Of particular interest to me was the author’s research which included interviewing property insurance practitioners and  insurance industry officials:

In analyzing local insurance practice, much reliance was necessary upon personal interviews with insurance company officials and practicing adjusters. Reference thereto will appear as INTERVIEWS.

The article is much more enlightening because of the interviews and comments. Regarding partial loss and depreciation, the article’s reliance upon actual practitioners and their adjustment habits made me think of an article co-written by an attorney, John Wood and his public adjuster father, Don Wood. Their 2013 article published by the New York State Bar Association, Insurance Recovery After Hurricane Sandy: Correcting the Improper Depreciation of Intangibles Under Property Insurance Policies, noted the practice that Don Wood was taught when he learned how to practice property insurance adjusting:

Repairs to property in situations of partial loss are never depreciated. I was taught this principle as part of my extensive training as an insurance adjuster, and it is also case law in multiple jurisdictions, including Florida (Am. Reliance Ins. Co. v. Perez, 689 So. 2d 290 (Fla. 3d DCA 1997)); New York (Eshan Realty Corp. v. Stuyvesant Insurance Co. of New York, 202 N.Y.S.2d 899, aff’d, 12 A.D.2d 818, 210 N.Y.S.2d 256 (1961), aff’d, 11 N.Y.2d 707 (1962)); and Kansas (Thomas v. Am. Family Mut. Ins. Co., 233 Kan. 775 (1983)). However, over time, depreciation has evolved into a practice whereby some estimators arbitrarily depreciate structures or assemblies that are totally damaged, as well as apply depreciation if just a portion is being repaired.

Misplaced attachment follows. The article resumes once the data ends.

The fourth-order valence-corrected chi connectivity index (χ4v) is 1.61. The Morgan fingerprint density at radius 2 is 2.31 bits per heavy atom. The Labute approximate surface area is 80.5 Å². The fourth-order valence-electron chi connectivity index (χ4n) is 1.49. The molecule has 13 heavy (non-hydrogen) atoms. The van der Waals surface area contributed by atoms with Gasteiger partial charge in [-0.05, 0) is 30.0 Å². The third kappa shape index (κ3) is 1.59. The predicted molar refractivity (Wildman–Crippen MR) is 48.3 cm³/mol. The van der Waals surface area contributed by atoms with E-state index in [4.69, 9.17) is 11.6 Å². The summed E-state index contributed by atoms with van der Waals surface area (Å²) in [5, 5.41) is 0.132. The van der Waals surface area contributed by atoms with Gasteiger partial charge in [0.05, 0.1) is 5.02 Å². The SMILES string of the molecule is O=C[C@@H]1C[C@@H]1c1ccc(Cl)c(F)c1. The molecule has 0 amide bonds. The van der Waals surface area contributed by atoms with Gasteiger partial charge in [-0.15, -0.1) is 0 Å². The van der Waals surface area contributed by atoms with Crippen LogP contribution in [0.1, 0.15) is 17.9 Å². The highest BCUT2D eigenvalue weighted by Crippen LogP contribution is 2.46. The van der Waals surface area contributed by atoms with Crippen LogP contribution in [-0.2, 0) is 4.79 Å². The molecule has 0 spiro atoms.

This was my experience as well. I was taught in the early 1980’s that all partial losses where repairs were the remedy were not subject to depreciation. As cited over the last two days, there is legal authority for it. But the actual wording of the modern policies has changed. The modern legal opinions debating valuation rarely analyze the differences between older and newer wording.  Honestly, I think many policyholder lawyers today don’t know that “actual cash value” cases starting in the 1930’s had a trend to require payment without deduction for depreciation if the partial losses resulted in repairs. Older property insurance adjusters certainly know the issue.

Another point is clear from this post—you are not an expert in property insurance law merely because you have read a bunch of property insurance cases.

Thought For The Day   

A small body of determined spirits fired by an unquenchable faith in their mission can alter the course of history.
—Mahatma Gandhi